U.S. stocks rose Thursday even as data revealed a record 3.3 million Americans filed for unemployment benefits last week following a wave of layoffs from the coronavirus pandemic.
The Dow Jones industrial average climbed 300 points, a day after the blue-chip average notched back-to-back gains for the first time since February in anticipation of fiscal stimulus from Congress. The Standard & Poor’s 500 added 1.4%.
Initial claims for state unemployment benefits, a key barometer for layoffs, surged to a seasonally adjusted 3.3 million last week, the Labor Department said Thursday. That marked the highest level of claims in history.
The data shouldn’t come as a surprise, analysts say, because investors were already anticipating a significant rise in jobless claims in the near term. Once there is a decline in the number of new infections from the virus, investors anticipate the markets can find a bottom.
“Investors expect that the coming weeks will likely be the worst of it,” says Michael Sheldon, chief investment officer and executive director at investment advisor RDM Financial Group at Hightower. “This is likely to be short term in nature. Once the economy opens up again, all of this data should start to recover. We just don’t know how quickly or how robust the recovery will be.”
Contact you mortgage lender:Payments may be deferred as coronavirus pandemic causes worker hardships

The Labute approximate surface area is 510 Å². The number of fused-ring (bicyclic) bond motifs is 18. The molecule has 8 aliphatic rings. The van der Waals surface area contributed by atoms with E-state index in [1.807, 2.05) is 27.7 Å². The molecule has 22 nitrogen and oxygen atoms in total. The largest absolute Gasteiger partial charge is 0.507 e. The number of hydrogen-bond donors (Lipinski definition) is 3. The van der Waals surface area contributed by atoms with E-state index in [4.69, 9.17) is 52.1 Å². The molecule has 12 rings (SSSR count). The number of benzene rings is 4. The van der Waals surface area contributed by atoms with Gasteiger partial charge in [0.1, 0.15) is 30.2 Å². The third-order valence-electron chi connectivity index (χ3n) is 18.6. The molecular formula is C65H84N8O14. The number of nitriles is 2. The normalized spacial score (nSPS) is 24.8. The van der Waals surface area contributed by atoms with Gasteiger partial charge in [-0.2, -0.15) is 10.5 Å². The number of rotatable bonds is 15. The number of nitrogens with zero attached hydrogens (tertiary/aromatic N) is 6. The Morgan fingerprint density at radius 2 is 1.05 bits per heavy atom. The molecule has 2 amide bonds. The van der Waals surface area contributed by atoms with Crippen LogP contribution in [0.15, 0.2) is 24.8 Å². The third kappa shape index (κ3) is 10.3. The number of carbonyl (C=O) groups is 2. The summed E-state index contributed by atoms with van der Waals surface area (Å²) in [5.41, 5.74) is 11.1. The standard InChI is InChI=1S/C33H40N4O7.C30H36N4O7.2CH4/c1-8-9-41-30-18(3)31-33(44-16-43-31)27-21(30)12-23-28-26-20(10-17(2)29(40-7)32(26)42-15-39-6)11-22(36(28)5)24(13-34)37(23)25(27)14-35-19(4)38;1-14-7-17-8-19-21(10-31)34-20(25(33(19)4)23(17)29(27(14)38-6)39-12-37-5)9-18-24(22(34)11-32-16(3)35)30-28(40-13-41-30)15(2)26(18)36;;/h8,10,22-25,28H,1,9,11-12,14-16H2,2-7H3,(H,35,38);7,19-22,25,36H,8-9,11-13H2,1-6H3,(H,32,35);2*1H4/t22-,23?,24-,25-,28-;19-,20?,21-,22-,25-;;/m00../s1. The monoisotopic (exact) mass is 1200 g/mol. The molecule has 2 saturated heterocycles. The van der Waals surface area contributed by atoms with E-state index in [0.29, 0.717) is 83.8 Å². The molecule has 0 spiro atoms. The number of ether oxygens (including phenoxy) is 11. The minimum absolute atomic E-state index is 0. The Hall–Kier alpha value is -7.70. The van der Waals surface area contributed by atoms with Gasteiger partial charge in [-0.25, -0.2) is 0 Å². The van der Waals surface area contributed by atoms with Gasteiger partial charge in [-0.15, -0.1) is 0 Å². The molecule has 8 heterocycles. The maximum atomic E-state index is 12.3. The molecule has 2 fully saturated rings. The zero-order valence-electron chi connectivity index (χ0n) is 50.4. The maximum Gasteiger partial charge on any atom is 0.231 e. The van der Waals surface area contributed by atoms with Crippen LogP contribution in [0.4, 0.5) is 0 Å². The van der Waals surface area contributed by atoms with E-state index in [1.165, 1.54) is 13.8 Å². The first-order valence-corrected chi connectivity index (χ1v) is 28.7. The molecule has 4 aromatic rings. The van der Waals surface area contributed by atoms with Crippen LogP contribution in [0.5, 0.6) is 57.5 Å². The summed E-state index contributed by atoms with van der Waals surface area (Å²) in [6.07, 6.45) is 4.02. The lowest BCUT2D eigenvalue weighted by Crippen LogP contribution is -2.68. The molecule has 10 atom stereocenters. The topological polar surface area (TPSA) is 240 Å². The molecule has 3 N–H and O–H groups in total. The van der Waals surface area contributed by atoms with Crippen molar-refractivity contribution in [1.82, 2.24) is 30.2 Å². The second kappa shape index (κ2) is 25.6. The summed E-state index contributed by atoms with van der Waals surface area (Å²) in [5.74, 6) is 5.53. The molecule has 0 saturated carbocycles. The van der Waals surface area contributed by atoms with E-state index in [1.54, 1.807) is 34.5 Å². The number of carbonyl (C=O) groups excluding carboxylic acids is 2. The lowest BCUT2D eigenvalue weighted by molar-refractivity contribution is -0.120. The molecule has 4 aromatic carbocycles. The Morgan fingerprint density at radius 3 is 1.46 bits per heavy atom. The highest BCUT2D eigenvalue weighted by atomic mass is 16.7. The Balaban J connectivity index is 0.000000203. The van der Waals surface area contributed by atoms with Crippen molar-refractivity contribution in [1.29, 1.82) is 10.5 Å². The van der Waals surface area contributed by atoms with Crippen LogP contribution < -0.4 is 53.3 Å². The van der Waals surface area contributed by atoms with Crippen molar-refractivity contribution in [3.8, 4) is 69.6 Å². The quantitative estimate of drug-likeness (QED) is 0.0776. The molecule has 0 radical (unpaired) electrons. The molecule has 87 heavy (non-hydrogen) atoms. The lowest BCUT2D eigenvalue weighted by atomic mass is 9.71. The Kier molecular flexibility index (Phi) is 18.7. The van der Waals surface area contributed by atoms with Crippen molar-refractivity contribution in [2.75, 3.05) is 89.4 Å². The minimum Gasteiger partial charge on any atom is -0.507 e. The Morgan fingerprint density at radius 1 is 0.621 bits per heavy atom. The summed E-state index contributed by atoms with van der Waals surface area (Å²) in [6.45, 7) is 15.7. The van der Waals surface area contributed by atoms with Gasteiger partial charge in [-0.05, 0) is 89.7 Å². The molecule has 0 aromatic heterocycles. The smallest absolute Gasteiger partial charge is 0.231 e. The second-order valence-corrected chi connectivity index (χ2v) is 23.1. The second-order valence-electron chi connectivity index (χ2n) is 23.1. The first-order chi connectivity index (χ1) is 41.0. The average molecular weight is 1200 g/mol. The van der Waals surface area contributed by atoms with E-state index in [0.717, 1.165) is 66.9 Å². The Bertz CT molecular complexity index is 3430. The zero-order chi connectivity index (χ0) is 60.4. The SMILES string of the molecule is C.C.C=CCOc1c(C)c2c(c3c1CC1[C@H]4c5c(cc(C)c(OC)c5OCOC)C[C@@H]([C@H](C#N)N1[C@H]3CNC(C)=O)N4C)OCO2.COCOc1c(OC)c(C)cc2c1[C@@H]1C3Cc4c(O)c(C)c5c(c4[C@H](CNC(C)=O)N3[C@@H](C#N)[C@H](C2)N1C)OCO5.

The data offers investors clues into the duration and severity of how the deadly virus is impacting the U.S. economy.
“Last week provided our first indication of just how severe the shutdown of the U.S. economy could be, as Americans combat the ongoing spread of the coronavirus,” Mike Fratantoni, chief economist and senior vice president of research at Mortgage Bankers Association, said in a note. “These layoffs will lead to real hardships for millions of households across the country.”
The data comes after the Senate approved aid late Wednesday to blunt the impact of business shutdowns due to the coronavirus that has killed more than 21,000 people worldwide. The measure goes to the House, which is expected to approve it.
“The stimulus package is needed as soon as possible because there are people out of work and there are industries that have been completely damaged,” says Michael Lackwood, founding principal of New York-based Spring Delta Asset Management. “Without any kind of assistance, those businesses will be crippled.”
Global stock prices have swung wildly as business shutdowns spread around the world. Investors say they need to see a decline in numbers of new coronavirus infections before prices can bottom out.
Confirmed cases in America closed in on 70,000, with more confirmations expected as the U.S. ramps up testing. The global death toll was more than 21,000, with total confirmed cases approaching 500,000, according to the Johns Hopkins University data dashboard.
Federal Reserve Chairman Jerome Powell pledged Thursday that the central bank will continue to provide capital to businesses to help combat the economic damage from the virus.
“When it comes to this lending, we’re not going to run out of ammunition, that doesn’t happen,” Powell told NBC. “We still have policy room in other dimensions to support the economy.”
In commodities, benchmark U.S. crude lost 57 cents to $23.92 per barrel in electronic trading on the New York Mercantile Exchange. The contract rose 48 cents on Wednesday to close at $24.49. Brent crude, used to price international oils, declined 37 cents to $29.62 per barrel in London. It rose 24 cents the previous session to $29.99 a barrel.
In Europe, London’s FTSE 100 lost 1.5% and Frankfurt’s DAX shed 2%. The CAC 40 in France retreated 1.9%. In Asia, the Nikkei 225 in Tokyo declined 4.5% while Hong Kong’s Hang Seng shed 0.7%. The Shanghai Composite Index declined 0.6%.
Contributing: The Associated Press